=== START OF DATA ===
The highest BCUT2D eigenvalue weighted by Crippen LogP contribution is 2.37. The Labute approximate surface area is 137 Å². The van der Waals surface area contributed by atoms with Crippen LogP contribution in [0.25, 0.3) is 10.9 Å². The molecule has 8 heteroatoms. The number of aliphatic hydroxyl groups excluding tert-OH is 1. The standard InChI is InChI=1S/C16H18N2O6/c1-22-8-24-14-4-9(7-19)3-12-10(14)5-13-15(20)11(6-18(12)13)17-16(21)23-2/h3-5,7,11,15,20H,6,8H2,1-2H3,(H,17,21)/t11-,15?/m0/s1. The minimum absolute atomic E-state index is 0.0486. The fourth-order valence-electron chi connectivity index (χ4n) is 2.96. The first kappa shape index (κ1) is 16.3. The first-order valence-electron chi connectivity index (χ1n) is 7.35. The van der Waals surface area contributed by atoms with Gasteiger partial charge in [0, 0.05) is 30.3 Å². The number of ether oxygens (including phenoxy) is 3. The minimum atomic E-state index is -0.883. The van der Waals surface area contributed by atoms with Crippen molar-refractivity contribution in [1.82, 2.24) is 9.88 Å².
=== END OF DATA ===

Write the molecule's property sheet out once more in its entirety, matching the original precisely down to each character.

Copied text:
The highest BCUT2D eigenvalue weighted by Crippen LogP contribution is 2.37. The Labute approximate surface area is 137 Å². The van der Waals surface area contributed by atoms with Crippen LogP contribution in [0.25, 0.3) is 10.9 Å². The molecule has 8 heteroatoms. The number of aliphatic hydroxyl groups excluding tert-OH is 1. The standard InChI is InChI=1S/C16H18N2O6/c1-22-8-24-14-4-9(7-19)3-12-10(14)5-13-15(20)11(6-18(12)13)17-16(21)23-2/h3-5,7,11,15,20H,6,8H2,1-2H3,(H,17,21)/t11-,15?/m0/s1. The minimum absolute atomic E-state index is 0.0486. The fourth-order valence-electron chi connectivity index (χ4n) is 2.96. The first kappa shape index (κ1) is 16.3. The first-order valence-electron chi connectivity index (χ1n) is 7.35. The van der Waals surface area contributed by atoms with Gasteiger partial charge in [0, 0.05) is 30.3 Å². The number of ether oxygens (including phenoxy) is 3. The minimum atomic E-state index is -0.883. The van der Waals surface area contributed by atoms with Crippen molar-refractivity contribution in [1.82, 2.24) is 9.88 Å².